Dr. Faheem Younus is a clinical associate professor at the University of Maryland. He is the founder of Muslimerican.com. Follow him on Twitter at @FaheemYounus.

 
 
 

 

Advertisements

Arab Spring Hardening Into Summer of Stalemates

As Reported by USA Today

Among the protest banners in Cairo’s Tahrir Square was a hand-drawn map of the Arab Spring with black target symbols covering each country hit by anti-government uprisings since the leaders of Tunisia and Egypt were ousted earlier this year.

A rebel fighter walks in a old and abandoned Catholic Church used by Gadhafi forces as a military camp near Misrata, Libya, on May 25.
But the bull’s-eyes could easily be replaced with question marks as the groundswell for change has splintered into scattered and indecisive conflicts that have left thousands dead and Western policymakers juggling roles from NATO airstrikes in Libya to worried bystanders in Syria and Yemen.
The stalemates could shift into a deeper holding pattern in August during the Islamic holy month of Ramadan, when the pace of daily life traditionally slows as the Islamic world observes a dawn-to-dusk fast and other customs such as temporary truces.

It’s a huge and traumatic undertaking to shove aside regimes with decades in power — and sway over nearly every decision down to who gets hired as street sweeper. Iran did it with the 1979 Islamic Revolution, and the American-led invasion to topple Saddam Hussein cleaned the slate for Iraq and ushered in years of near civil war.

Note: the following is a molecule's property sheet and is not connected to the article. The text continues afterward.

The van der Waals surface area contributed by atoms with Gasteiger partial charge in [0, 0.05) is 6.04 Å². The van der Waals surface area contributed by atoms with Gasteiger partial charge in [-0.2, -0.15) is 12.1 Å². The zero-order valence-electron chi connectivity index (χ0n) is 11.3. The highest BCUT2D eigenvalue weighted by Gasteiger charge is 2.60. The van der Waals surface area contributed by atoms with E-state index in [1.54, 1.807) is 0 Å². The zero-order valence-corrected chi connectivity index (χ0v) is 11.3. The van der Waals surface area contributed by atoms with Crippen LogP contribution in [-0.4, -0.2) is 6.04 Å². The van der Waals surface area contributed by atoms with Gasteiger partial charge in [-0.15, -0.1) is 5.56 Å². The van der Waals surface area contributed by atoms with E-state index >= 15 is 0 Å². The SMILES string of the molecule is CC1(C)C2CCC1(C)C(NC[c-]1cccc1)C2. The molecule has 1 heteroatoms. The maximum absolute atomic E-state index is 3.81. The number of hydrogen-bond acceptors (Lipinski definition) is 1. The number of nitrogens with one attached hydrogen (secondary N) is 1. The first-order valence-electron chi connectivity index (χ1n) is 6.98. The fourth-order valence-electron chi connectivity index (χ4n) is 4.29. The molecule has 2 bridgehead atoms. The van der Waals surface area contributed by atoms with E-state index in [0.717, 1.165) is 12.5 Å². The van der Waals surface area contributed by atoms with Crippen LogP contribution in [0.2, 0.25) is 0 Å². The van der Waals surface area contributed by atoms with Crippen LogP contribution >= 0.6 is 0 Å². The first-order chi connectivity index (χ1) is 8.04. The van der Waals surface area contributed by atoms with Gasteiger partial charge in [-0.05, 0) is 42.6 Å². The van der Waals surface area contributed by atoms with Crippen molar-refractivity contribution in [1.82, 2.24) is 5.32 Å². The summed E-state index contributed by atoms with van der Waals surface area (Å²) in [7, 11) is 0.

But no such wholesale change appears in the pipeline with the present revolts. That has raised concern that even if the leaders fall, the pillars of the regimes could survive, as happened when military rulers took temporary control after Egypt’s Hosni Mubarak stepped down.
“Half revolution doesn’t work,” a headline last week in Egypt’s Al-Ahram Al-Massai newspaper said after demonstrators returned to Tahrir Square to press for swifter political reforms and bolder legal action against officials from Mubarak’s regime who were accused of corruption and killing protesters.

But even a halfway mark appears farther along than most of the rebellions against the Mideast’s old guard. Cores of loyal security forces in Yemen and Syria keep the regimes hanging on despite relentless protests. In Libya, Moammar Gadhafi could face a moment of truth as rebels press closer to the capital Tripoli and NATO warplanes hammer military sites, yet the anti-Gadhafi militias have no clear leader to prevent possible power grabs to control the country’s oil riches if he is ousted.

The country where the Arab Spring began, Tunisia, has been shaken by unrest — including a rise in ultraconservative Islamists — ahead of planned elections in October to elect an assembly that will write a new constitution. Some political groups are urging further delays in the election to give new parties a chance to organize.

Egypt, meanwhile, is questioning when — or if — the ruling military council will surrender power. The caretaker rulers effectively announced a delay of the elections on Tuesday when they said preparations for the vote would start Sept. 30.

“Bring down the military junta,” chanted some of the 30,000 protesters Tuesday in Tahrir Square. Hours later, the military made clear its patience was wearing thin — with Maj. Gen. Mohsen el-Fangari wagging his finger and warning protesters against “harming national interests.”